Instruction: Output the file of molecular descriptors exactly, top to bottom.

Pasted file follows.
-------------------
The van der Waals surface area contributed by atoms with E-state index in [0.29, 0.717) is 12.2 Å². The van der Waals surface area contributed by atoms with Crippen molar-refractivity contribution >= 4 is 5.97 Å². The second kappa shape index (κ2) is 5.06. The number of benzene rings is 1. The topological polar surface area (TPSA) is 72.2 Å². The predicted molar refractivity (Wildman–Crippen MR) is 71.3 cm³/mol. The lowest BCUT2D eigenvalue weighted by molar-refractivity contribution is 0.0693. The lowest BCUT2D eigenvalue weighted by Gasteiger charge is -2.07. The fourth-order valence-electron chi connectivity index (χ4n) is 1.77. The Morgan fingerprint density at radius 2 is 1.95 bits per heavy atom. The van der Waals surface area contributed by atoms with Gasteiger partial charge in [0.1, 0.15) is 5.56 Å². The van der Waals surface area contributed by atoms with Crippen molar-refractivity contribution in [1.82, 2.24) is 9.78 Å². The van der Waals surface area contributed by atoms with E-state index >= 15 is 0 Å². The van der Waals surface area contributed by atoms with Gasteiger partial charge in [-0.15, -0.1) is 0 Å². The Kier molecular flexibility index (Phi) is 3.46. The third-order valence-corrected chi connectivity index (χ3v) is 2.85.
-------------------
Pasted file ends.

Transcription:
The van der Waals surface area contributed by atoms with E-state index in [0.29, 0.717) is 12.2 Å². The van der Waals surface area contributed by atoms with Crippen molar-refractivity contribution >= 4 is 5.97 Å². The second kappa shape index (κ2) is 5.06. The number of benzene rings is 1. The topological polar surface area (TPSA) is 72.2 Å². The predicted molar refractivity (Wildman–Crippen MR) is 71.3 cm³/mol. The lowest BCUT2D eigenvalue weighted by molar-refractivity contribution is 0.0693. The lowest BCUT2D eigenvalue weighted by Gasteiger charge is -2.07. The fourth-order valence-electron chi connectivity index (χ4n) is 1.77. The Morgan fingerprint density at radius 2 is 1.95 bits per heavy atom. The van der Waals surface area contributed by atoms with Gasteiger partial charge in [0.1, 0.15) is 5.56 Å². The van der Waals surface area contributed by atoms with Crippen molar-refractivity contribution in [1.82, 2.24) is 9.78 Å². The van der Waals surface area contributed by atoms with E-state index >= 15 is 0 Å². The van der Waals surface area contributed by atoms with Gasteiger partial charge in [-0.15, -0.1) is 0 Å². The Kier molecular flexibility index (Phi) is 3.46. The third-order valence-corrected chi connectivity index (χ3v) is 2.85.